Introduction: Are Global Temperatures Rising?
In 2007, in its Fourth Assessment Report, the Intergovernmental Panel on Climate Change reported that 11 of the 12 warmest years in the instrumental record since 1850 occurred between 1995 and 2006 (IPCC 2007). The updated 100-year trend, from 1996 to 2005, of 0.74°C ± 0.18°C, was greater than the 100-year warming trend at the time of the IPCC's Third Assessment Report. (The warming trend covered in the Third Assessment Report, from 1901 to 2000, was 0.6°C ± 0.2°C.) Temperature records supporting these findings have been assembled from thousands of land and ocean observation sites covering a large, representative portion of the Earth's surface and carefully controlled for possible biases arising from station and instrument changes.
In July 2010, the NASA Goddard Institute for Space Studies reported that January-June 2010 mean surface temperatures were the warmest in 131 years (GISS 2010).
Temperature anomalies by latitude: These graphs track temperature anomalies for northern, low, and southern latitudes. The black dotted line is the annual mean and the red solid line is the 5-year mean. Graphs courtesy NASA Goddard Institute for Space Studies Surface Temperature Analysis.
Temperature anomaly map: The year 2010 was the warmest 131 years, according to a report from NASA GISS. This global map shows average surface temperature anomalies, warmer than average in yellow and red, cooler in blue, and the same as the climatological average in white. Image courtesy NASA Goddard Institute for Space Studies Surface Temperature Analysis
Temperatures vary from year to year, and also from decade to decade. These variations, however, are superimposed on a longer upward trend. The range of natural variability in global temperature seems to be about ± 0.2°C, so only after the late 1970s do global mean temperatures emerge from the noise of natural variability (Karl and Trenberth 2003). The northern high latitudes have experienced greater warming than the mid-latitudes or the southern high latitudes. This is apparent in the Temperature anomalies by latitude graphs.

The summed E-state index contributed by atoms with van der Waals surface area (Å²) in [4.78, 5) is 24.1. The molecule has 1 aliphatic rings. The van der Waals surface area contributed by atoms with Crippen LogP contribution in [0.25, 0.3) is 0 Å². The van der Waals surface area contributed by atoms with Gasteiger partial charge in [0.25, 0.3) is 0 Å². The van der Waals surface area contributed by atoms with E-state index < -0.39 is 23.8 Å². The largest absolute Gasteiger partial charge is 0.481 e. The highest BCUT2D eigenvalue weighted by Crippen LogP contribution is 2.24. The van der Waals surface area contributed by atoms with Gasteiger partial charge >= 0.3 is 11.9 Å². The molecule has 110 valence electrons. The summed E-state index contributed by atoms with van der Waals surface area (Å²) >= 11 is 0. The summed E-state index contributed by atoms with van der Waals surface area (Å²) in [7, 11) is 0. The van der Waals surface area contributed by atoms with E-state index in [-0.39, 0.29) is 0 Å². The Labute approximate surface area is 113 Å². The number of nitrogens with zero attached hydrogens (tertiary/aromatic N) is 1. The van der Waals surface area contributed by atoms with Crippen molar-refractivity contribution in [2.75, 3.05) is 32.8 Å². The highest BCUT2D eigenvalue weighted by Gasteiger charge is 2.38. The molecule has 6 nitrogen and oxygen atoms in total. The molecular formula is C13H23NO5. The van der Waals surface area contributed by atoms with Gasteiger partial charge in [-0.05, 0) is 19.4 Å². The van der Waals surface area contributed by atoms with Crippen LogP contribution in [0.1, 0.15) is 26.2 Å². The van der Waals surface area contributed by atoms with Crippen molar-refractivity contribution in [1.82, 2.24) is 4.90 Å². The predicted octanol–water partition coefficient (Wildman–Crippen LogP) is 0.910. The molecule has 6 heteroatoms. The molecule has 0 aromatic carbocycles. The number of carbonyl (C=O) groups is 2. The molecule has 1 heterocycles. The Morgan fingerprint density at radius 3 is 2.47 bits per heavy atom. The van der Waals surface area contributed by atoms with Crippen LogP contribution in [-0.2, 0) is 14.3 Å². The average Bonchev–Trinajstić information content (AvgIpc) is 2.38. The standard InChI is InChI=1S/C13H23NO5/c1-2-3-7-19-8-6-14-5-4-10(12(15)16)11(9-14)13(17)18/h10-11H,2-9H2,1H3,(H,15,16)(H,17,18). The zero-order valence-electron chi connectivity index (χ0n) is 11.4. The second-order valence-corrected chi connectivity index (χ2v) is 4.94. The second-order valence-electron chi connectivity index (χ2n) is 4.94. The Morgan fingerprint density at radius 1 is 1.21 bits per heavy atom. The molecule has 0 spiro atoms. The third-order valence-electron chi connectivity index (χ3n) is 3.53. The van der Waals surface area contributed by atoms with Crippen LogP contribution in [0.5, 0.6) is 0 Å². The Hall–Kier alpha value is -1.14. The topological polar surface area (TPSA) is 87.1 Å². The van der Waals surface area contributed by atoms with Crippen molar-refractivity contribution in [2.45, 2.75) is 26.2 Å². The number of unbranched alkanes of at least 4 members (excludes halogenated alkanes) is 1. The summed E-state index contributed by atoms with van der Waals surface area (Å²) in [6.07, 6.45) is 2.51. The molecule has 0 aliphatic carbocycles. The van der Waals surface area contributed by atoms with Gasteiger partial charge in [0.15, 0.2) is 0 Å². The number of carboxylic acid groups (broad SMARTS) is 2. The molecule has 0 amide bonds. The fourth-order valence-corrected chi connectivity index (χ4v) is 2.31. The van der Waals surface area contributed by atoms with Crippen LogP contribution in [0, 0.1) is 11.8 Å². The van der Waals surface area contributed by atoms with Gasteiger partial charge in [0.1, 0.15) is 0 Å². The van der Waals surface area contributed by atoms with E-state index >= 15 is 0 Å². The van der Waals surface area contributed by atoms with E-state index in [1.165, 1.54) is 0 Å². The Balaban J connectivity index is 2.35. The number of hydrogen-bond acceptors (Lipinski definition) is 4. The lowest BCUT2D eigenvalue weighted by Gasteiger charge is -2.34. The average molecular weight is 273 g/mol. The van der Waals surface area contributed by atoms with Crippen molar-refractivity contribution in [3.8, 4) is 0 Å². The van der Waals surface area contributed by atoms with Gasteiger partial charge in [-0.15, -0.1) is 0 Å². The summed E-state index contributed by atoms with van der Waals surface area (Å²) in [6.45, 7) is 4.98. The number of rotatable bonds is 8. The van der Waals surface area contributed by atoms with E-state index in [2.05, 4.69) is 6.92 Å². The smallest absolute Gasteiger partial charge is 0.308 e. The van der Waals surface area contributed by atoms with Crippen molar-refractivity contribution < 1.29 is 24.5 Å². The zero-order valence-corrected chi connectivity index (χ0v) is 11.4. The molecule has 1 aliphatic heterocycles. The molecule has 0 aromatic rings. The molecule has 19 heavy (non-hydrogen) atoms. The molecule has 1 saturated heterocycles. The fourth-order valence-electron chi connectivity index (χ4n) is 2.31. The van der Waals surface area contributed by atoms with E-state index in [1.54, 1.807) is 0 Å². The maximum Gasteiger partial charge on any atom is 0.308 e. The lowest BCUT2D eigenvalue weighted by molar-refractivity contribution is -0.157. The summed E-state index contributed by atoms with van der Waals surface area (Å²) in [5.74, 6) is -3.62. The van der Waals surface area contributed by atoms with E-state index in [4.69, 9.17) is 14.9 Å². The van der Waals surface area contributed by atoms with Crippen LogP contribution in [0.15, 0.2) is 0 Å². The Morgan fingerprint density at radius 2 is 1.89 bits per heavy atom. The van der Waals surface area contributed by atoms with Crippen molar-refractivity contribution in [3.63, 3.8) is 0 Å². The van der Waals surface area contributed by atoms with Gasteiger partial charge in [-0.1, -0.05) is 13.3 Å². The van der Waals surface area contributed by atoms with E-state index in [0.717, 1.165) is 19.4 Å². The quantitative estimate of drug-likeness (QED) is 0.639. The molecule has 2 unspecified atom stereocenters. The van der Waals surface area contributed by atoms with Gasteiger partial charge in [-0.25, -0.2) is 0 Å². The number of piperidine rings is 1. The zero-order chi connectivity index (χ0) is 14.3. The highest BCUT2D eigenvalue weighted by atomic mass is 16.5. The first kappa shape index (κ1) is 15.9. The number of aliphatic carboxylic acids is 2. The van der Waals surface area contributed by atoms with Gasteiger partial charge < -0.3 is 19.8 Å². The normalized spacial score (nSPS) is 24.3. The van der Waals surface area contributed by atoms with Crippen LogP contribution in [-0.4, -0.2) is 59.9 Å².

In some northern regions, extreme warming has been detected. Locations in Alaska and northern Eurasia, for example, have warmed by nearly 6.0°C in the winter months since 1970 (Serreze et al. 2000). The warming is not universal; some cooling has occurred in the North Atlantic and central North Pacific and is known to be a consequence of changes in the atmospheric circulation.
In its fourth assessment report, the IPCC cited atmospheric concentrations of greenhouse gases as the causative agent in warming temperatures. The panel identified fossil fuel burning and changes in land use as the primary causes of increased carbon dioxide, and agriculture as the primary cause of increased methane and nitrous oxide. Atmospheric carbon dioxide concentrations in 2005 exceeded the natural range for this gas over the past 650,000 years. The IPCC attributed a "greater than 90 percent certainty" to scientists' assertion that higher greenhouse gas concentrations have trapped more thermal radiation and consequently warmed the planet (IPCC 2007).
Temperature record: Global temperature anomalies based on paleoclimate data (green) and the instrumental record (blue) suggest that current temperatures are the warmest in the last millennium, if not longer. Graph courtesy NASA Earth Observatory, adapted from Mann et al., 2008).
Climate forcings: Earth's temperature fluctuates naturally, driven partly by three factors: El Niño, solar variability, and volcanic aerosols. Calculations of these natural factors and human forcings, however, indicate that human activity has overwhelmed natural factors in recent decades. Graphs courtesy NASA Earth Observatory, adapted from Lean et al., 2008).
Is the Cryosphere Sending Signals About Climate Change?
The cryospheric regions, or regions where water is found in solid form, provide us with direct visual evidence of temperature changes. Unlike other substances found on Earth, ice and snow exist relatively close to their melting point and may frequently change phase from solid to liquid and back again. Consequently, consistent and prolonged warming trends should result in observable changes to Earth's cryosphere. Water changing from solid to liquid and back often results in dramatic visual changes across the landscape as various snow and ice masses shrink or grow.
What are some examples of these snow and ice masses, how do we monitor their conditions, and what do the results show?
In State of the Cryosphere, snow cover, glaciers, permafrost, sea ice, ice shelves, and the related parameter sea level are discussed. In all cases, scientists attempt to monitor both the areal extent and mass of these snow and ice bodies. Areal extent is easier to determine than mass. Various forms of remote sensing, from both aircraft and satellite, allow us to look down on surfaces at varying spatial scales and over time to determine if the snow or ice covered area is expanding or contracting. Long-term monitoring includes looking at the areal extent of snow cover and sea ice, as well as changes in area and mass of mountain glaciers. In all cases shown here, regardless of parameter or measurement method, the amount of snow and ice has been decreasing over the past several decades.
Last updated: 5 August 2010